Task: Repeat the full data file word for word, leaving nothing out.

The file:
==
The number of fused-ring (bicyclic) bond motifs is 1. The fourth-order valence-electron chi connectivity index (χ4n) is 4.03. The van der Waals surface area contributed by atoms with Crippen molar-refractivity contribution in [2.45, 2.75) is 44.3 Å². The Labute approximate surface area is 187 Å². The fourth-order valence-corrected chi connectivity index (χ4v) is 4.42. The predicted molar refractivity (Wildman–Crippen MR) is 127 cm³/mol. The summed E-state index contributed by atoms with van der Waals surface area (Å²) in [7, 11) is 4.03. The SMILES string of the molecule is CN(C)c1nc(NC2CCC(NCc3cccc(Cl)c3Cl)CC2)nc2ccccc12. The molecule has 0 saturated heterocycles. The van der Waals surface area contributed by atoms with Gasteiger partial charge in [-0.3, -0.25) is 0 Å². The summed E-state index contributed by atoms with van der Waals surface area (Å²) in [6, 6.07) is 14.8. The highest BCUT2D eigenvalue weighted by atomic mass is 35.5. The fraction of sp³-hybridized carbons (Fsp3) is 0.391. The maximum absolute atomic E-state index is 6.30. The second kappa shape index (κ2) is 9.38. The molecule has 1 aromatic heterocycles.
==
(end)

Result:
The number of fused-ring (bicyclic) bond motifs is 1. The fourth-order valence-electron chi connectivity index (χ4n) is 4.03. The van der Waals surface area contributed by atoms with Crippen molar-refractivity contribution in [2.45, 2.75) is 44.3 Å². The Labute approximate surface area is 187 Å². The fourth-order valence-corrected chi connectivity index (χ4v) is 4.42. The predicted molar refractivity (Wildman–Crippen MR) is 127 cm³/mol. The summed E-state index contributed by atoms with van der Waals surface area (Å²) in [7, 11) is 4.03. The SMILES string of the molecule is CN(C)c1nc(NC2CCC(NCc3cccc(Cl)c3Cl)CC2)nc2ccccc12. The molecule has 0 saturated heterocycles. The van der Waals surface area contributed by atoms with Gasteiger partial charge in [-0.3, -0.25) is 0 Å². The summed E-state index contributed by atoms with van der Waals surface area (Å²) in [6, 6.07) is 14.8. The highest BCUT2D eigenvalue weighted by atomic mass is 35.5. The fraction of sp³-hybridized carbons (Fsp3) is 0.391. The maximum absolute atomic E-state index is 6.30. The second kappa shape index (κ2) is 9.38. The molecule has 1 aromatic heterocycles.